FDA inaugurates lab in Tema

Ms. Mensah(left) commissioning the lab. With her are Dr. Ohene ( second from left) and Mrs. Darko

Ms. Mensah(left) commissioning the lab. With her are Dr. Ohene ( second from left) and Mrs. Darko

The Food and Drugs Authority (FDA) has inaugurated a mini laboratory here to test the quality and safety of imported chicken, drugs and beverages before being allowed onto the market.


The state-of-the-art laboratory uses quick test methods to determine results in a day or two, as compared to the authority’s laboratory in Accra which takes between six weeks and a month under the standard operating procedure.


The facility estimated at GH¢450,000.00 has a hatch incubator, weighing balance, vortex mixer, centrifuge, dry bath, stomacher circulator, GPF drug test kit ( mini laboratory) for undertaking micro biological analysis to detect salmonella, E.coli and  listeria, as well as test for antimalarial, antimicrobial and anti-retroviral drugs.


Speaking at the ceremony, the Chief Executive Officer of FDA, Mrs Delese Darko, said the mini laboratory was aimed at facilitating trade at the Tema port by fast-tracking the clearing of products and to bridge the gap in the regulation quality testing through quick test methods.


According to her, the FDA’s quality control laboratory had the highest scope of accreditation to ISO 17025(2015) on the African continent, South of the Sahara adding, that the mini laboratory would be adopting these same standards to achieve the best results for public good.


She thanked the Vice President, Dr Mahamudu Bawumia for the introduction of the paperless clearance system and also the inclusion of the FDA to (the Customs Division of Ghana Revenue Authority and Ghana Standards Authority) to carry out joint inspection at the port, which had necessitated the establishment of the mini laboratory at the Tema port.


The FDA is mandated by the Public Health Act 2012, Act 851, to ensure that all food, drugs, cosmetics, medical devices, household chemicals and tobacco products either locally manufactured or imported into the country are of good quality and safe for users.


However over the years the authority had been criticised by the public on the way activities at the ports were carried out, which they believed led to  the entering of unregistered and unwholesome products unto the market.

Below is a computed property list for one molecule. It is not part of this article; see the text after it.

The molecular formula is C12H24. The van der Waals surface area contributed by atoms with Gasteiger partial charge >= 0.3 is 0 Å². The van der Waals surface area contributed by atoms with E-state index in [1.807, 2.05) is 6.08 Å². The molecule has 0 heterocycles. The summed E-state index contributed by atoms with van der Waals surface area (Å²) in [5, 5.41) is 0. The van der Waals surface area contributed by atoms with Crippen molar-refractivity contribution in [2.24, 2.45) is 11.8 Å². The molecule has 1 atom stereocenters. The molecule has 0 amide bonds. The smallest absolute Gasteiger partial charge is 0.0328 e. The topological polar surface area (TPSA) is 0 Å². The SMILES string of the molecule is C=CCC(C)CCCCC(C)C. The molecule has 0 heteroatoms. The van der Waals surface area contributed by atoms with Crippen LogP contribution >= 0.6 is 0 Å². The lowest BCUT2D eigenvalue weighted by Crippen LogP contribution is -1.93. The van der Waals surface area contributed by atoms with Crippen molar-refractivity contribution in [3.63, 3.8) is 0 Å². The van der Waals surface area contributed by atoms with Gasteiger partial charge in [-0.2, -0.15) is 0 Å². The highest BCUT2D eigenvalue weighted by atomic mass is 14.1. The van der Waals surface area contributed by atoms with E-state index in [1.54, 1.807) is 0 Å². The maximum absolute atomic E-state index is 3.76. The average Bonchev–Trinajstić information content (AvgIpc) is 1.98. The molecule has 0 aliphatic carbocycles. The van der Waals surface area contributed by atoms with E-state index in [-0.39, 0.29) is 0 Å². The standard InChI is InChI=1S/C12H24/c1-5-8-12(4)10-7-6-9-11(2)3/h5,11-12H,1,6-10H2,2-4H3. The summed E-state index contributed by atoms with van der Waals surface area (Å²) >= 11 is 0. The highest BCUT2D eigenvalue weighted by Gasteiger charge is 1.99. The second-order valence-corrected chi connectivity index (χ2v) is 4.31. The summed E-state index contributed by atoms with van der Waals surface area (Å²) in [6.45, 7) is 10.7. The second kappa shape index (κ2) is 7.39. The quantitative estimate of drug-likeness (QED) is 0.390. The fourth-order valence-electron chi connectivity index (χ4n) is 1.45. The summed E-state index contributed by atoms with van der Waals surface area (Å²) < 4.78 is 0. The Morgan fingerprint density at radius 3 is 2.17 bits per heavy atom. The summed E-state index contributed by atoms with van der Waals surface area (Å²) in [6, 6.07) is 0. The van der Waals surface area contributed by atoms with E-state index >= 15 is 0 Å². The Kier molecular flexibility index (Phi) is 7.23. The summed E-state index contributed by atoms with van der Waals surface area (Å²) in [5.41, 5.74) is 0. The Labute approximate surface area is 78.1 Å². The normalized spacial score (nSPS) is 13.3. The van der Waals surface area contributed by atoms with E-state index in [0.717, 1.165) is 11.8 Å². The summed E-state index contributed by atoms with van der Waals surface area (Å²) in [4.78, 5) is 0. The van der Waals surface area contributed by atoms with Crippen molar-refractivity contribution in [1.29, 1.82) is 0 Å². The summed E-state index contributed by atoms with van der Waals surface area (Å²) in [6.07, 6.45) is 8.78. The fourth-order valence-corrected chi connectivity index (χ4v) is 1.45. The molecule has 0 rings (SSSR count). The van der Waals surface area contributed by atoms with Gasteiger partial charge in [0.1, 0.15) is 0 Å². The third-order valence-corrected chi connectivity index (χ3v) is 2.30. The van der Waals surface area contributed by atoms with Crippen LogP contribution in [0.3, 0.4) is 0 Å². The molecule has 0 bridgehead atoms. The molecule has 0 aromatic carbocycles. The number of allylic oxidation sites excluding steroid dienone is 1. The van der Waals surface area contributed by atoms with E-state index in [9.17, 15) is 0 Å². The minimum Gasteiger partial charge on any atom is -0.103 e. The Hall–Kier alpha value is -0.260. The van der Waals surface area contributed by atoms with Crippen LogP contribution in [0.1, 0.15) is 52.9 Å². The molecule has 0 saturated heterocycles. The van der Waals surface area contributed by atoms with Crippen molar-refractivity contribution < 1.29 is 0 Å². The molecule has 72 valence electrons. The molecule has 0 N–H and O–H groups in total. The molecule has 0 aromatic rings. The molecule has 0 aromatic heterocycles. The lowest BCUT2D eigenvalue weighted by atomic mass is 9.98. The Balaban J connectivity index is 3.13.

“Data available to the FDA indicates that the introduction of the paperless and joint inspection management information system at the Tema port has brought about an overwhelming increase in the number of consignments inspected by the Authority on daily basis,” Mrs Darko said.


She said the laboratory would be manned by competent technical officers to randomly test sampled regulated products as well as products of suspicious nature to ascertain their quality and safety before being allowed onto the Ghanaian market.


The Deputy Minister of Health, Ms Tina Mensah, described the setting up of the laboratory as a great move by the authority toward carrying out its mandate and therefore cautioned the FDA not to let the laboratory become a white elephant.


She urged the FDA to maintain the high standards it had set so as to sustain the confidence reposed in it by the general public.


Head of Standard at the Ministry of Trade and Industry, Michael Senayah, was happy that the proximity of the laboratory would help undertake quick conformity assessment as compared to previously when samples were sent to Accra.


The Chief Revenue Officer Customs Laboratory Unit, Eric Koko, commended the FDA for establishing the laboratory which he said would reduce clearing time.


The chairman of the Governing Board of FDA, Dr Sammy Ohene, hoped that the authority would maintain the facility well so that it would serve its purpose.


The executive secretary of Importers and Exporters Association of Ghana, Samson Asaki, suggested that other inspection agencies be allowed to conduct tests at the facility to speed up the clearing process.



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